The secret to good communication is knowing your audience. The language used among doctors is complex and full of jargon—that’s the most effective way for professionals to communicate with each other—but when you sling around terms like myocardial infarction, you’ve almost certainly lost your patient. You don’t want them to be confused on top of having a heart attack.
Easily Accessible Symptom Information Can Cause Doubts
Patient communication is crucial to providing quality health care. But things are changing. It used to be that many doctors expected patients to simply listen and do what they were told. Nowadays rather, doctors are beginning to view patients as partners in the patient’s recovery and improved health. With easy access to information on the internet, any expectation that patients will take a doctor’s word simply because he or she is a licensed physician is increasingly unrealistic. Many patients have already looked up their symptoms online and have an opinion about what’s wrong.
With easy access to information on the internet, any expectation that patients will take a doctor’s word simply because he or she is a licensed physician is increasingly unrealistic.
Open Ears & Positivity Are Vital
When that happens, the best thing to do is listen to what they have to say, be positive about the research they have done, and then help them understand why they were right or, based upon what you picked up in your examination, why they were close but missed the mark. Let them know that “we’re in this together.” Really listen to their stories, giving them your undivided attention. Be sure you use your patient’s name during the conversation so they understand you care about them personally.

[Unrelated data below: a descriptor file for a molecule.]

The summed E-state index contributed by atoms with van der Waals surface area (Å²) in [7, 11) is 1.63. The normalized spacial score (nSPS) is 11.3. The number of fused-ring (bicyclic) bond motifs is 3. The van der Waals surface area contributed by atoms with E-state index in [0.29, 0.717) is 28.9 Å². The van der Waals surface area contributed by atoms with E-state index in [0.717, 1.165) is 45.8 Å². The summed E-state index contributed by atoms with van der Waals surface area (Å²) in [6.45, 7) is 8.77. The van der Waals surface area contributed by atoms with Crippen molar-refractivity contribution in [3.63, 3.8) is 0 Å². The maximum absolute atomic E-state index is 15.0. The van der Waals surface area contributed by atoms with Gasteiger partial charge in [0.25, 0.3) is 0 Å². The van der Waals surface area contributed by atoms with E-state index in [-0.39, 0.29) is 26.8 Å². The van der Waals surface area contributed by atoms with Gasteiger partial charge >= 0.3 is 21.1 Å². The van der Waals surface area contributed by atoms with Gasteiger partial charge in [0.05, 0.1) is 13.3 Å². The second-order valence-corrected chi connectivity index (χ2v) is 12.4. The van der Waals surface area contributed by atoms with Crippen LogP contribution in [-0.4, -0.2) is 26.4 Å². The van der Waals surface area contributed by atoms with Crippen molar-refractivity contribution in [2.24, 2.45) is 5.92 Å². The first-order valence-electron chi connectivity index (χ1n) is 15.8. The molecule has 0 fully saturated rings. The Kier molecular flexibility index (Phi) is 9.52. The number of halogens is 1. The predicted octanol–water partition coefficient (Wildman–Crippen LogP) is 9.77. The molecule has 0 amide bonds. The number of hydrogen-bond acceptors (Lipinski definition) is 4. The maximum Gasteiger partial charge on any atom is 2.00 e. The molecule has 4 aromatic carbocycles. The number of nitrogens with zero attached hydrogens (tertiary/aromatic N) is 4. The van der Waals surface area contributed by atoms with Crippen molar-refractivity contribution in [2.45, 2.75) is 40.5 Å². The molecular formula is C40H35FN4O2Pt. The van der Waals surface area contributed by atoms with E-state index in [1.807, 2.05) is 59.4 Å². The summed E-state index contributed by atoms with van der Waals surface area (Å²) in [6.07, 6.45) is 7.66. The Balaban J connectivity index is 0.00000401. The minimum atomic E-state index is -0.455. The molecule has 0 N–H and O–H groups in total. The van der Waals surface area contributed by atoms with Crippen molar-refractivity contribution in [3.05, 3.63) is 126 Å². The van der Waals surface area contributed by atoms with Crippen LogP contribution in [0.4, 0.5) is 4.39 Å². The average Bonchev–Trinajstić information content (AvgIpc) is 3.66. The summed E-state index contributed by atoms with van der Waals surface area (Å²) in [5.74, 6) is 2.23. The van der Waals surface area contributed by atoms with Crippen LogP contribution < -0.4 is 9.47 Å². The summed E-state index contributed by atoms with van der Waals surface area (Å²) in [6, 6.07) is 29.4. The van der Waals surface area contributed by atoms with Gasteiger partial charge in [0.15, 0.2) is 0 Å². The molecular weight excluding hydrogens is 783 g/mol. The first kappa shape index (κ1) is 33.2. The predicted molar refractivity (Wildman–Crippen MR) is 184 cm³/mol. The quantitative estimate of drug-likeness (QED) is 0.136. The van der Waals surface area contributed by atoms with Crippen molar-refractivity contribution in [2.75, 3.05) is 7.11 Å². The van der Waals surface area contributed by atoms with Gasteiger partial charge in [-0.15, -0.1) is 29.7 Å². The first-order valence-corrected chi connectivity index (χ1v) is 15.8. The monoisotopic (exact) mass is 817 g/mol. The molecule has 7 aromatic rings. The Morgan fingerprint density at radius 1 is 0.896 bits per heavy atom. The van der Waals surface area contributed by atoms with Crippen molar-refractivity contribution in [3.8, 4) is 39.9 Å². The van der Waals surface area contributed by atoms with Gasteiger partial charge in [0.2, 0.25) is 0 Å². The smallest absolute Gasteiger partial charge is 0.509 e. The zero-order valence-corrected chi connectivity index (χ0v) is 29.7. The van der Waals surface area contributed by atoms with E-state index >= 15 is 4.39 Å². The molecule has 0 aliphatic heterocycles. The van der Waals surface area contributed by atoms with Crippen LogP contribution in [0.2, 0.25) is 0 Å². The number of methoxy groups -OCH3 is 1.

…the best thing to do is listen to what they have to say, be positive about the research they have done, and then help them understand why they were right or, based upon what you picked up in your examination, why they were close but missed the mark.
Micro-Manage Criticism & Compliments
If you do have to deliver criticism, make sure it’s constructive. Further, criticism will be accepted more readily if it’s embedded in a context of positive feedback: for every one piece of criticism, patients should be given seven compliments in consolation. Most importantly, avoid being judgmental. If the patient thinks he or she is being judged for their health problems, they will be less likely to open up or even seek medical help when needed.
If you do have to deliver criticism, make sure it’s constructive … Most importantly, avoid being judgmental.
Practice Communication Disciplines to Help Build Rapport
The rules of rhetoric apply to the doctor-patient relationship as much as any place. Perhaps more. Your conversations should be well-defined and logical—that means not only using terms the patient will understand, but making sure the patient truly understands what they have been told. You have to impress upon your patients that you’re trustworthy and of good character—that means having an exemplary appearance and respecting the patient as a partner. Finally, you have to show empathy—that means showing you care about the patient’s wellbeing without being judgmental. Your words, appearance, and actions all communicate with your patient. Be sure that communication is clear and positive.
You have to impress upon your patients that you’re trustworthy and of good character.
Continue to practice and develop your communication skills and you’ll begin to see the benefits. Don’t stop at in-person communication though, make sure to utilize your patient portal to its full potential. Send messages, listen to feedback, maintain a constant stream of communication, and much more. If you need a portal that can help you achieve this, ChartLogic’s Connect Patient goes beyond the standard patient portal that simply meets the obligations for Meaningful Use and MIPS. Connect Patient gives practice managers and providers complete control over how they engage with their patients. Learn more today.